To be honest, I haven’t really explored LeadPages’ sales page templates a whole lot because I tend to design them myself in WordPress. However, when I created my free Pinterest e-book, I decided to create a sales page-esque landing page, which gave more information about the freebie, much like a sales page would. I also used one of LeadPages’ sales page templates to design it.
Transacted: A sale has transpired when a contract is signed by both parties. From a salesperson’s perspective, the fulfillment of the contract is the responsibility of other parts of the organization, and the salesperson can now focus on the next opportunity. In the case of early-stage start-ups, however, frequently the person that sells is also involved in fulfilling the contract. A signed contract can be booked as revenue from an accounting perspective.
The standard (basic) Clickfunnels plan includes 20 funnels, 100 landing pages, and 20,000 visitors per month. This plan costs $97 per month and no long term contracts are required. The advanced package (Etison Suite) includes unlimited funnels, unlimited landing pages, and unlimited visitors per month. This plan costs $297 per month and no long term contracts are required. To see my own personal review of the various features offered and how I’ve used them in my business, go to: https://funnelpricing.com/clickfunnels-pricing-info to see more!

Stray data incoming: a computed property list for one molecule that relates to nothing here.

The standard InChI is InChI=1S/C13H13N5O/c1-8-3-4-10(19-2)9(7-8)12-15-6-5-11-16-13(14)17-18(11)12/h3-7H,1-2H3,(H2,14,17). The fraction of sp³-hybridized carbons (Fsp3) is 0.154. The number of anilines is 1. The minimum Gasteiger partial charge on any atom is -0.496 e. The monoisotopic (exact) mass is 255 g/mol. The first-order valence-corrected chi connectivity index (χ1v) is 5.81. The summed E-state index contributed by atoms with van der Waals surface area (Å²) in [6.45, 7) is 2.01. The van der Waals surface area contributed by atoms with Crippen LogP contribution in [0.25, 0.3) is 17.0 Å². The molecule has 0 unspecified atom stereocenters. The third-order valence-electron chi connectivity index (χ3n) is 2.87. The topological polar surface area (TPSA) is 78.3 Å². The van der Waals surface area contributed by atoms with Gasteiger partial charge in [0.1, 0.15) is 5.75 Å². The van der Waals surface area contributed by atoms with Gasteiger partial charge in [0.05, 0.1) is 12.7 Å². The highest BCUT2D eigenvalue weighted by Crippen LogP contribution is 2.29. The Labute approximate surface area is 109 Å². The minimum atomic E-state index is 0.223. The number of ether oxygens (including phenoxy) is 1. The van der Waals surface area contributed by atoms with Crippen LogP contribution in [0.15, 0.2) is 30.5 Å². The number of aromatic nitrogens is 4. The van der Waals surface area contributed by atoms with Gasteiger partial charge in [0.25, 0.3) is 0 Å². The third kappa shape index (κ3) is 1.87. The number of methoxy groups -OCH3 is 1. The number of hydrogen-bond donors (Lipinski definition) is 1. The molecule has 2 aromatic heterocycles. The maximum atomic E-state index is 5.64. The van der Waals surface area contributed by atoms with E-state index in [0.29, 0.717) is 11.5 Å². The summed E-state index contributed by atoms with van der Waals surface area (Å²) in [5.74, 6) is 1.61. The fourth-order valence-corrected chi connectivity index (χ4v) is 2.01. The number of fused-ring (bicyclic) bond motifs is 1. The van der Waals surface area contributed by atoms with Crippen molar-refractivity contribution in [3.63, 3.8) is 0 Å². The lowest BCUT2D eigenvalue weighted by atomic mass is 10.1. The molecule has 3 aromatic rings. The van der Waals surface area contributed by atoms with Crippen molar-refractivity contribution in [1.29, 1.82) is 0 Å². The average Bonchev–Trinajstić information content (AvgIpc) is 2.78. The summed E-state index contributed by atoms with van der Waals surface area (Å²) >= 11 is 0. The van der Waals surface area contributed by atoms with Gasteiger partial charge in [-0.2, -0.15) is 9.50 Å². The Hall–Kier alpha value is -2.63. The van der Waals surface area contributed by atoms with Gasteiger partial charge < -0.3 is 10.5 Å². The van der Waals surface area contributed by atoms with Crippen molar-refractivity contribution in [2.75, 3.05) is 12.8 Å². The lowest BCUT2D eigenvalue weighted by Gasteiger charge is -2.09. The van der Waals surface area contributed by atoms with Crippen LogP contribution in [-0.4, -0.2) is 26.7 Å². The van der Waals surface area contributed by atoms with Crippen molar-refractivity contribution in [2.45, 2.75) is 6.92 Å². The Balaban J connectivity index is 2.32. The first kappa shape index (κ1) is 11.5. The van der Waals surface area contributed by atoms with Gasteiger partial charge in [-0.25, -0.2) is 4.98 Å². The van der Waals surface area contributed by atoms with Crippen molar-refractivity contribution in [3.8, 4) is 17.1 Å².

This is not something I’ve tried, but I have seen others use it successfully. I’m sure you’ve seen this before! Basically, you can have someone text a certain word or phrase to a specific number. They’ll receive a text telling them to respond with their email address and then once they do, they’ll be subscribed! This has a number of really neat uses, like:
However, the best part about this, and the most powerful route that entrepreneurs take to scale their businesses, is that if you know that sending 100 people to your site costs you $200, for example, but you get two people to convert at $300 each, then you have a $600 return on $200 invested (300 percent). When you know that, that's when the entire game changes and you can infinitely scale your offers.
Of course, implementing this isn't easy. You need to first develop your stories, then decide on how you're going to convey those stories and at what drip-rate. For example, your first email or two might go out on the day they first signup, then one email per day might go out afterwards. How much of that will be story-based and how much will be pitches?